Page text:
Six things to be thankful for in the midst of a pandemic
Twenty-five years from now, what will be the most important memory of our students' high school years? For many, I’m guessing that "surviving a 100-year pandemic" will be one of the most significant.
The coronavirus pandemic has already affected all of us in varying ways and to differing degrees. Aside from the obvious cancellations, postponements, and shifts to online and/or remote learning, this once in a lifetime event has had ripple effects on many different aspects of our lives — mentally, emotionally, and spiritually. It’s at times like this that we discover what really matters in life.
The Thanksgiving season has always been a reminder to me that no matter what challenges I am facing in my life, there are always things that I can find to be grateful for. In every challenge (including coronavirus), there is always a silver lining that we may not clearly see until it is in the rear-view-mirror of our life. It is often in gratitude that we find the much-needed perspective on what is most important in life. As St. Paul says Colossians 3:15, “let the peace of Christ rule in your hearts, to which indeed you were called in one body. And be thankful."
In this spirit, I share six things that I am grateful for, and challenge you to find some of your own!
During this pandemic, I have been reminded just how important my family is and how much I need them! We spent much of the lockdown in the spring playing games, sharing bonfires, and enjoying the great outdoors together. I know that when everything else is stripped away, the one constant in my life is a family who loves and cares for one another. I hope your experience of family is the same.
I have appreciated the friends I have that have made an extra effort to connect with me, whether by phone, a Zoom meeting, or a walk in the park. While communicating with friends online is important — hopefully you’ve begun to cherish even more the time you get to spend with people face-to-face!
The Body of Christ
During the pandemic, even churches were shut down for awhile! Like many other Catholics, my family participated in ‘online’ mass for several months until our parish began in-person masses again at the end of May. While we enjoyed some great homilies in the online masses, I really missed the Eucharist and fellow members of the body of Christ sitting next to me in the pews. For the body of Christ in its different forms, I am grateful!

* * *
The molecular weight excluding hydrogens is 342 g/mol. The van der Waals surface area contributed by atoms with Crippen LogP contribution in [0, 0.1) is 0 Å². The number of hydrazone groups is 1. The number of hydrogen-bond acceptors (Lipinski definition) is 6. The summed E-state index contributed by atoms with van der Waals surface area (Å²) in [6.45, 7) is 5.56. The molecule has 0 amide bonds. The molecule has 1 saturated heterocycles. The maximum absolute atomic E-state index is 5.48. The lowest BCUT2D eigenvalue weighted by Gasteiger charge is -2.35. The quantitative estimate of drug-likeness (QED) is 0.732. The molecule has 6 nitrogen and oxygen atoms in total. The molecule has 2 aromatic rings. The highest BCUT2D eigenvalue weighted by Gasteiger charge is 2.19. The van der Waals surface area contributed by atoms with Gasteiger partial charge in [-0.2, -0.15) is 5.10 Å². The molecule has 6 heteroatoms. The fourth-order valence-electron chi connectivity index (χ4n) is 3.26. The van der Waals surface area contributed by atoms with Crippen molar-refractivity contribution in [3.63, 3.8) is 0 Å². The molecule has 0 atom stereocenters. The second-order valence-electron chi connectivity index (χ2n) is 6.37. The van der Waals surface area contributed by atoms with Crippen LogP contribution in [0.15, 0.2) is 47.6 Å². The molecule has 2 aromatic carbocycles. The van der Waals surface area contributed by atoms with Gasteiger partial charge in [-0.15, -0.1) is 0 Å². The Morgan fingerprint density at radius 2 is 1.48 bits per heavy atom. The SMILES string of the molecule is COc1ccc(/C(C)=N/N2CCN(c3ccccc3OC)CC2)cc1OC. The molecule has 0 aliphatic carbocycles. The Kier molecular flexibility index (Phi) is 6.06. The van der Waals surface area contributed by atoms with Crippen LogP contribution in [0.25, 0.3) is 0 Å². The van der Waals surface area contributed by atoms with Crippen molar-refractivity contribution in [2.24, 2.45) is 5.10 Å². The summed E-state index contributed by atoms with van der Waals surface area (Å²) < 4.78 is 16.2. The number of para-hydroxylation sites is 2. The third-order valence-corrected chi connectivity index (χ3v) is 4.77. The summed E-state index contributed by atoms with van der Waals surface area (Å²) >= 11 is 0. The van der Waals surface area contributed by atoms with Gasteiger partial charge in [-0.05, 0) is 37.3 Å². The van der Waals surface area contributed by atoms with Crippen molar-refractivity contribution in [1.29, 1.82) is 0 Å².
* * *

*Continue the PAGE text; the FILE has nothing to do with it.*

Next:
The amazing technology we have access to has enabled us to continue online instruction and communicate with relatives in hospitals and nursing facilities. People who know me well know that I have never been a ‘first adopter’ of technology. However, I am very grateful for the connections it has enabled me to have with my loved ones. How about you?
This summer, my family and I participated in the MetroParks Challenge which introduced us to hiking, biking, and kayaking trails throughout our beautiful Dayton area MetroParks. The beauty of God’s creation has a healing power to it. It encourages recreation, reflection, and prayer. For God’s gift of nature, I’m eternally grateful!
The pandemic has shined an important light on medical and emergency professionals who heroically serve others each day and who exercise the ministry of healing and comfort to those who are sick. I can say the same about the scientists who are amazingly on the cusp of a vaccine in less than a year from the time COVID-19 first appeared. It is a reminder of how much good humans can do when they use their God-given gifts for a purpose beyond themselves. For this, I’m grateful. Hopefully this awareness will inspire many of you to consider a calling to one of these fields.
While we all share a hope that things will be back to ‘normal’ very soon, I pray that this shared experience we’ve all had will help us to grow in the virtues of faith, hope, love, and gratitude!